Alaska to Block Library Porn
As part of an ongoing battle being waged by free speech organizations and citizens for a safer, more child-friendly library environment, a group of anti-porn advocates in Fairbanks, Alaska are calling for the Fairbanks North Star Borough Assembly to review the controversial issue of installing anti-pornography filters in public library computers.
Mary Kay Barsdate, a former library commissioner and trustee, told XBiz that Anchorage has had blocks on its municipal and library computers for several years, but Fairbanks has not.
Barsdate and fellow residents of Fairbanks are making a concerted push to implement the same porn blocking policy as their Alaskan counterpart.
According to Barsdate, "Pornography on the Internet is an unlimited, uncontrolled, rapidly expanding industry. Whether by accident or by intent, library patrons (children as well as adults) have been and are being exposed to offensive, inappropriate web sites in our public library."
Barsdate also added that installing anti-porn filters is a relatively inexpensive and simple process, and that many overblocking and underblocking issues have been solved.
But the issue is far from being resolved and those who reject anti-porn filters are passionate in their opposition.
Following on the heels of the Children's Internet Protection Act (CIPA), which was signed into law by President Clinton in 2000, schools and libraries that receive specific federal funding are expected to implement Internet safety policies to block online access to porn, child pornography, and other explicit material.
However, the CIPA raised a furor among free speech organizations like the American Library Association (ALA), and the American Civil Liberties Union (ACLU), which have collectively stymied the mandate, calling it a form of censorship.
The ALA challenged the CIPA last year and won in a lower court. But in June 2003, the U.S. Supreme Court upheld the terms of the CIPA by ruling that the government's interest in protecting children from exposure to sexually inappropriate materials outweighs the rights of adult library patrons.
Chief Justice Rehnquist stated for the court that: "Most libraries already exclude pornography from their print collections because they deem it inappropriate for inclusion. We do not subject these decisions to heightened scrutiny; it would make little sense to treat libraries' judgments to block online pornography any differently."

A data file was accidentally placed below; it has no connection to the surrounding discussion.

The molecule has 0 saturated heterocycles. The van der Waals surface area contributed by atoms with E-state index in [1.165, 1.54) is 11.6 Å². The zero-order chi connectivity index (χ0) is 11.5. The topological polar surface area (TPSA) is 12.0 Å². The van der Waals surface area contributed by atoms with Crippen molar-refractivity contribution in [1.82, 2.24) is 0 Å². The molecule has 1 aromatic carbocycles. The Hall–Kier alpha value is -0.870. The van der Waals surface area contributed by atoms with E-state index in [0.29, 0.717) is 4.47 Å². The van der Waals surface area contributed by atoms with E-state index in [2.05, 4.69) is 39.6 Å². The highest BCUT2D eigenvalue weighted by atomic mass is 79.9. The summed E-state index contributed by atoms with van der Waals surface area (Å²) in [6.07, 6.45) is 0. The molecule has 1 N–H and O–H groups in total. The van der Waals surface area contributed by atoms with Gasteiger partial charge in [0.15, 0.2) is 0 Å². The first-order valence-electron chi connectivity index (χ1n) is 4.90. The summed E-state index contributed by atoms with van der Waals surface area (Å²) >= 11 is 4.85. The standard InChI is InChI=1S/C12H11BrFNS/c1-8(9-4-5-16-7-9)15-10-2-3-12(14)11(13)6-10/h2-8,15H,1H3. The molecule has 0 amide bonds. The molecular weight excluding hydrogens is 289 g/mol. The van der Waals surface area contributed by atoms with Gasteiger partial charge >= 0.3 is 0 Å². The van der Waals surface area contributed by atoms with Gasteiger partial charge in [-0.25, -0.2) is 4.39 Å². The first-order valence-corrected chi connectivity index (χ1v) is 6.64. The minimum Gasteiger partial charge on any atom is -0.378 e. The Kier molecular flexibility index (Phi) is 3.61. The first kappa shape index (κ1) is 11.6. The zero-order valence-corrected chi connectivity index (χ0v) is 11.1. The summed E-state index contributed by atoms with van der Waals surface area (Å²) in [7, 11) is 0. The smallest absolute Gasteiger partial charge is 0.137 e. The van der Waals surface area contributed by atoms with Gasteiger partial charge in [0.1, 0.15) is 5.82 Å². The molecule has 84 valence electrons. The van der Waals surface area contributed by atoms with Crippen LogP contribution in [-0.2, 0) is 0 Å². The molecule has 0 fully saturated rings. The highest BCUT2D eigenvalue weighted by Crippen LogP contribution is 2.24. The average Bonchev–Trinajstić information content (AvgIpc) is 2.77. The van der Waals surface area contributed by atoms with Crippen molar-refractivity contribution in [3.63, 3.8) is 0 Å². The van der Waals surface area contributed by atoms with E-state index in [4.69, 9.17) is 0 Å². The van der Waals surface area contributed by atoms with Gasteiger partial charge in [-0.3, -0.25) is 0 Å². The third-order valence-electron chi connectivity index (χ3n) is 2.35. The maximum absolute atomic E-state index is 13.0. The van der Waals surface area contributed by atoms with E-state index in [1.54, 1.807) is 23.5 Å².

Effectively, the Supreme Court ruling has put libraries in an awkward position: Either comply with the government mandate, or lose all federal funding.
In many cases, libraries have already implemented Internet policies specifically designed to combat children's exposure to online pornographic material.
Larra Clark of the ALA told XBiz that more than 95 percent of public libraries have Internet-use policies that were created with community input and local control. In many cases libraries require library cards to use the Internet, require a signed agreement to be on file, monitor computer usage or locate Internet-access stations in highly trafficked areas, among other policies.
"The ALA continues to oppose the use of filters that block access to constitutionally protected speech and believe filters are not the best way to ensure library users have a safe and enriching online experience," Clark told XBiz. "Filters are not the only, or the best, solution to protecting children online. Because filters have repeatedly been shown to let through objectionable materials, we are concerned that parents will have a false sense of security that their children are protected, when they are not."
Peter Persic of the Los Angeles Public Library (LAPL) said that the LAPL has a specific policy not to monitor or control computer use in their citywide library branches. Instead, the LAPL feels that the primary responsibility rests in the parent or legal guardian's hands when it comes to the use of library resources, whether print, Internet, or electronic.
However, LAPL has also implemented its own child protection policies without the specific use of filtering programs that it feels effectively protect younger library patrons from exposure to porn or explicit material.
"We understand parents need some help," Persic told XBiz. "So what we have done is create a web-based service called Kids Path that helps guide children through the Internet and takes them to resources that can help them with homework, life enrichment, and all different kinds of resources. We also offer on all of our terminals the options of filtered or non-filtered search engines. In all our branches."
But for Barsdate, the issue is broader and should not just be restricted to those libraries that have federal funding, and those that do not. The issue is so controversial, she told XBiz, that the meeting agenda in Fairbanks addressing porn filters has been delayed, pending additional information gathering.
Barsdate thinks the assembly members are looking for a way to keep the ACLU and the ALA happy.
"The issue is heated primarily because the library staff has fought the issue so far," Barsdate told XBiz. "Our library staff and the ALA have taken the position that they do not wish to install filters. In my opinion that is not consistent, because traditionally libraries exclude pornographic materials from their shelves. We have not put into place any control to keep pornography out of our libraries."
According to the ALA, more than $1 billion in e-rate discounts and federal grants have gone to public libraries over the last five years.